And passing Weygats Strait, to Zembla's
coast,
There prostrate nature lies enchain'd in frost,

This tribe possesses the nearest idea to rational
worship of any of those savage hordes, which are too numerous to be particularized here.
t This people have no idea of a Supreme Being; they
call their new-born infants by the name of the first animal they meet. Their marriage-contracts are verbal, and fidelity strictly observed. Their country forms the northem extremity of Russia, and is separated from Nova
Zembla, by the Straits of Weygats.
I This desolate region is as yet unexplored, so far as F2







52 THE WORLD DESCRIBED,

And desolation spreads her boundless sway O'er lands where no advent'rous step will'stra


to determine whether it is an island or part of a gre continent. It is uncertain whether there be any consta inhabitants or not. The Samoiedes, when the strait frozen, pass over to hunt the elk and deer. Some peop sent to explore the country, relate, that they caught fo native Zemblians, clothed in seal-skins and the skins penguins, with the feathers outwards; but nothing mo is known of this people, whose numbers must be very fe



A|






IN EASY VURSE. 53



CHAP. XV.




OF PRUSSIA.*



THE Prussian kingdom, from contracted bounds,

By Fred'rick's t genius gain'd contiguous
grounds;
Silesia's province.+ paid his warlike toils, And large his share became of Poland's spoils.


Prussia was bounded north by the Baltic; east and south by Russia and Austria; and on the west by the German states; but its late acquisitions have greatly increased its territory.

Frederick the Second, commonly called the Great. I The duchy of Silesia was acquired from Austria'in 1742.

By the several partitions of Poland, Prussia acquired the whole of Great Poland; the whole of West Prussia, F3





4 )THE WORLD uDEStCRAlE ,

When vain were virtue's, honour's, freedoin
cries,
And crowned robbers shared the bleedi
prize.
Where rolls the Vistula its far-fam'd tide, There royal Prussia guards the western sid And where the eastern bank the shore defend There ducal Prussia its domain extends. Anspach and Bayreuth have increased t
size
Of this proud kingdom; and the sacred ties, By which compatriots are bound heart to hea Were counted'light as the wjind-driven dart, When Prussia's standard floated in the breez O'er Saxony's dismember'd provinces. Berlint its capital of late is deem'd, For such of old was Koningsberg esteem'd.

including the cities of Danizic and Thorn; and the p vinces of Masovia and Polachia, now denominated Sou Prussia.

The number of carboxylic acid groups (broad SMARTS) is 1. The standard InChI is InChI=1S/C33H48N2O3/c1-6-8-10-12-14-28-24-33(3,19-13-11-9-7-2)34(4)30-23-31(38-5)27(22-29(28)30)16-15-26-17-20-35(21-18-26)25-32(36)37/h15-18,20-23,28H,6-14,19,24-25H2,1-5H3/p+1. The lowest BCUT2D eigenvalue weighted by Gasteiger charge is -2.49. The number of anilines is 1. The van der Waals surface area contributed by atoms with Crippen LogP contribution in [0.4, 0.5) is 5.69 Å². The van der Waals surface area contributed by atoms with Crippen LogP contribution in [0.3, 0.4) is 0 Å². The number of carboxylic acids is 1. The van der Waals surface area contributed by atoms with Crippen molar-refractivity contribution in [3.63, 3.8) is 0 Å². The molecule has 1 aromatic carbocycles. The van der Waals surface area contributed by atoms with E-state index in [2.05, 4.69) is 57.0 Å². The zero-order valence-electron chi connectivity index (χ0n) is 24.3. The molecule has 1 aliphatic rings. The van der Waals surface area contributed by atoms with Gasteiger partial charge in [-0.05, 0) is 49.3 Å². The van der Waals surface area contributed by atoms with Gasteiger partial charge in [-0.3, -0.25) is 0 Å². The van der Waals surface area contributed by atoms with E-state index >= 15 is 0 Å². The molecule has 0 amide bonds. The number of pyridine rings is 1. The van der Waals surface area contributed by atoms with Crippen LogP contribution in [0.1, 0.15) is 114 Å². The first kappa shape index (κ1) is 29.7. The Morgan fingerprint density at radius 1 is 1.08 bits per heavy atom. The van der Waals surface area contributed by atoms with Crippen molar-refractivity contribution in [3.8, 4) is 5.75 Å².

These principalities, or margravates, were abdica by the late Margrave of Auspach, in favour of the Ki of Prussia.
t Berlin, the capital of the electorate of Brandenbu





IN EASY VERSE. 65

S The population of these states amount
To eight full millions, (as most authors count.)
in The Pregel, Memel, Vistula, and Spree,
And Oder, through its bounds their streams
display.
le Of diff'ent states compos'd a native zeal
fd or their own customs ev'ry where prevail;
While industry, with persevering toil, t Improves the arts and cultivates the soil;
Religion here, by law's protection wise, s, To ev'ry man's conviction open lies.
!a

seated on the river Spree, and where the kings of Prussia reside, has been for some time considered as the capital of Prussia; though in reality Koningsberg, on the river Pregel, is the ancient and true capital The other print cipal towns are, Breslaw, Warsaw, now given to Saxony; Dantzic, now declared a free town; Possen, Potsdam, &c.





THE WORLD DESCRIBED,



CHAP. XVI.



oF THE KINGDOM OF THE NETHERLANDS.



THE Seven United Provin ces, so long Admired in history, and renown'd in song, Have, from a great republic, dwindled down Into a petty kingdom, and a crown ; For tho' before of small extent this state, Freedom, immortal freedom! made it great. Holland* and Belgium have united hands, Now called the kingdom of the Netherlands.


That part of this kingdom which is called Hollan is bounded on the north by the German ocean; west b the British channel; eastby the German ocean; and sou by Belgium, to which it is now united. The population is about three millions. Holland being the largest of th Seven United Provinces, that name is generally applied to the whole.





IN EASY VERSE. 67

Here art erects her dams and dikes, and braves
The threatening fury of the outcast waves.
The Dutch are heavy, prudent, prone to save,
phlegmatic, slow, industrious, and brave;
Their country seems compos'd of various isles,t
And Amsterdam is built on wooden piles;
In ev'ry point of view canals are made,
For pleasure, trav'lling, intercourse, and trade,
O'er which their boats and barges swiftly glide;
The Rhine, the Maese, and Scheldt, the lands
divide.
The seat of government the Hague is nam'd,
And Leyden's colleges are justly fam'd;
While Rotterdam, and other towns, command
Commercial stations both for sea and land.
The soil is fertile, and the produce good,
In cattle, butter, cheese, and madder-wood.

id
h *Almost the whole of these provinces seem to have
been won by industry from the ocean, and the sea is now 0, kept out by immense dams and dikes. I t The Rhine, and other rivers which intersect the
in country, gives Holland all the advantages of an insular
situation. There are not less than three hundred bridges
in Amsterdam, which is the capital.






58 THE WORLD DESCRIBED,

In JBelaia, long to France's empire joined,
A strong resemblance to the French we find I, In manners easy, and in conduct light,
Gay, mirthful, social, am'rous, and polite.